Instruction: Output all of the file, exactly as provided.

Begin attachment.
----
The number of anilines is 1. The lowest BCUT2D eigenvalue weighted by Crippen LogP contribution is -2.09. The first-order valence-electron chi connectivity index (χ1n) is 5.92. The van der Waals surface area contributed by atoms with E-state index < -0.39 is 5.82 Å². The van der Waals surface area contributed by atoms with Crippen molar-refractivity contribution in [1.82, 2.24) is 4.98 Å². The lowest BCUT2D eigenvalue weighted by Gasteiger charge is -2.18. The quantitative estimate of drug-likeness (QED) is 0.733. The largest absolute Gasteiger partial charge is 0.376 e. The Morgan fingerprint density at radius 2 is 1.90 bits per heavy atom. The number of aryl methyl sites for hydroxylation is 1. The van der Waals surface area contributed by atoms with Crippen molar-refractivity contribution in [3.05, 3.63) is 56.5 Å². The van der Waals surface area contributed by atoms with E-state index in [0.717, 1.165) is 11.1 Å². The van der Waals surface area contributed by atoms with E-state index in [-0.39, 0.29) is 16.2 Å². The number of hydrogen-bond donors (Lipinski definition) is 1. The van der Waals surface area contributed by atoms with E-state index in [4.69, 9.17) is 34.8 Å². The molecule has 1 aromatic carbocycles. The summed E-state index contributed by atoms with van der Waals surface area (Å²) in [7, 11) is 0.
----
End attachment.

The number of anilines is 1. The lowest BCUT2D eigenvalue weighted by Crippen LogP contribution is -2.09. The first-order valence-electron chi connectivity index (χ1n) is 5.92. The van der Waals surface area contributed by atoms with E-state index < -0.39 is 5.82 Å². The van der Waals surface area contributed by atoms with Crippen molar-refractivity contribution in [1.82, 2.24) is 4.98 Å². The lowest BCUT2D eigenvalue weighted by Gasteiger charge is -2.18. The quantitative estimate of drug-likeness (QED) is 0.733. The largest absolute Gasteiger partial charge is 0.376 e. The Morgan fingerprint density at radius 2 is 1.90 bits per heavy atom. The number of aryl methyl sites for hydroxylation is 1. The van der Waals surface area contributed by atoms with Crippen molar-refractivity contribution in [3.05, 3.63) is 56.5 Å². The van der Waals surface area contributed by atoms with E-state index in [0.717, 1.165) is 11.1 Å². The van der Waals surface area contributed by atoms with E-state index in [-0.39, 0.29) is 16.2 Å². The number of hydrogen-bond donors (Lipinski definition) is 1. The van der Waals surface area contributed by atoms with E-state index in [4.69, 9.17) is 34.8 Å². The molecule has 1 aromatic carbocycles. The summed E-state index contributed by atoms with van der Waals surface area (Å²) in [7, 11) is 0.